Curves and surfaces are ubiquitous in all sciences to
understand and interpret raw data as well as experimental results.
Still, the non-linear problems we address are rather basic and
fundamental, and it is often difficult to predict the impact of
solutions in that area.
The short-term industrial impact is likely to be small because, on basic
problems, industries have used ad hoc solutions for decades and have thus got
used to it.

The example of our work on quadric intersection is typical: even though we were fully convinced that intersecting 3D quadrics is such an elementary/fundamental problem that it ought to be useful, we were the first to be astonished by the scope of the applications of our software (which was the first and still is the only one —to our knowledge— to compute robustly and efficiently the intersection of 3D quadrics) which has been used by researchers in, for instance, photochemistry, computer vision, statistics, and mathematics. Our work on certified drawing of plane (algebraic) curves falls in the same category. It seems obvious that it is widely useful to be able to draw curves correctly (recall also that part of the problem is to determine where to look in the plane) but it is quite hard to come up with specific examples of fields where this is relevant. A contrario, we know that certified meshing is critical in mechanical-design applications in robotics, which is a non-obvious application field. There, the singularities of a manipulator often have degrees higher than 10 and meshing the singular locus in a certified way is currently out of reach. As a result, researchers in robotics can only build physical prototypes for validating, or not, the approximate solutions given by non-certified numerical algorithms.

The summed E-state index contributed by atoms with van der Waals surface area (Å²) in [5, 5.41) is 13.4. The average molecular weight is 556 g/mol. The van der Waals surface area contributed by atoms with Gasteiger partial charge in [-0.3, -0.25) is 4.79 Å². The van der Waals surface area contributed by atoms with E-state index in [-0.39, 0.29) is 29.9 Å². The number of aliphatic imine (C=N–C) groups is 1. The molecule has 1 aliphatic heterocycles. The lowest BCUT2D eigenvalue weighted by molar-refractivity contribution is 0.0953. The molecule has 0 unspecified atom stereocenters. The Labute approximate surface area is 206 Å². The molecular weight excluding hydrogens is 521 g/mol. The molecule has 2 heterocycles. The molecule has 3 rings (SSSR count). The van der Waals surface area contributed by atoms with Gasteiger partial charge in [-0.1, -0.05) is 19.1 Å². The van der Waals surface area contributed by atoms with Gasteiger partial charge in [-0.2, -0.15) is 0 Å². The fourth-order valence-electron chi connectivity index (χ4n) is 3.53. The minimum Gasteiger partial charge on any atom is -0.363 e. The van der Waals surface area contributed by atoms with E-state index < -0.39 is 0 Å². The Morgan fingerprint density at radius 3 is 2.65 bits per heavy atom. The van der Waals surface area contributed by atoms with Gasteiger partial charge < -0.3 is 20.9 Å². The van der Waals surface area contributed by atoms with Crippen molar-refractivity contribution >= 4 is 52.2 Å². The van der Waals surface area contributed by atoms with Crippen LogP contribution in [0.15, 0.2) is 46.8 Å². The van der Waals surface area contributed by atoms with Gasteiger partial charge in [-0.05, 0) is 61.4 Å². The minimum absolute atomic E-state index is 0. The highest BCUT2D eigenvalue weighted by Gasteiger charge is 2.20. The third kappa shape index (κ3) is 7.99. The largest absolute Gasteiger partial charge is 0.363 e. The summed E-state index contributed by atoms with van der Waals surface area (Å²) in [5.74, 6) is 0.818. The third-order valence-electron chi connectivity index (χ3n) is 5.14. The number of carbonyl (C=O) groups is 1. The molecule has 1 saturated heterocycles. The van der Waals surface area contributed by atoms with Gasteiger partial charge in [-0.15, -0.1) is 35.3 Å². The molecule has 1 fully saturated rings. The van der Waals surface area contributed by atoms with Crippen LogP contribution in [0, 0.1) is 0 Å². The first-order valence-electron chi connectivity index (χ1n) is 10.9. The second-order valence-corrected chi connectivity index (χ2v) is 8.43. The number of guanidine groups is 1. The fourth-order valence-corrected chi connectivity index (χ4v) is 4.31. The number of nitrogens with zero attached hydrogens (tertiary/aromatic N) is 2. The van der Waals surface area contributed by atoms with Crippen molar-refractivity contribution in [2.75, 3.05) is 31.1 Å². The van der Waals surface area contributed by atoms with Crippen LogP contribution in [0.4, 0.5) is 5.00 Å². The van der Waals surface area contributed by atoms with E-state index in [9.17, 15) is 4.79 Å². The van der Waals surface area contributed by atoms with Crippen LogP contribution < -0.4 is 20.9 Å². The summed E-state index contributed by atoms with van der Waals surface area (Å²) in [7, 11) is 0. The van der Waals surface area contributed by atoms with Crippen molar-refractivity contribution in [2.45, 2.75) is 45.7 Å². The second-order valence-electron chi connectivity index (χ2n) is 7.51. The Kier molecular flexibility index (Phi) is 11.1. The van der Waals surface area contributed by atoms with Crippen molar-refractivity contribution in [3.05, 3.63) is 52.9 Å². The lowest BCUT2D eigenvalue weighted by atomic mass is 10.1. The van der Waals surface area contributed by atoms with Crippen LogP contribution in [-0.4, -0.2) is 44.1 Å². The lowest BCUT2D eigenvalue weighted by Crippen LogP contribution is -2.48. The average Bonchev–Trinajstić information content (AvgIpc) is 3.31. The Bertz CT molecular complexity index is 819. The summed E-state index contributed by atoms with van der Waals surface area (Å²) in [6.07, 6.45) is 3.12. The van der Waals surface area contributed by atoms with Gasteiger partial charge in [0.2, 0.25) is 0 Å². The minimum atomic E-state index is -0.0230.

The fact that several of our
pieces of software for computing non-Euclidean triangulations
had already been requested by users
long before they become public in Cgal is a good sign for their wide future
impact. This will not come as a
surprise, since most of the questions that we have been studying
followed from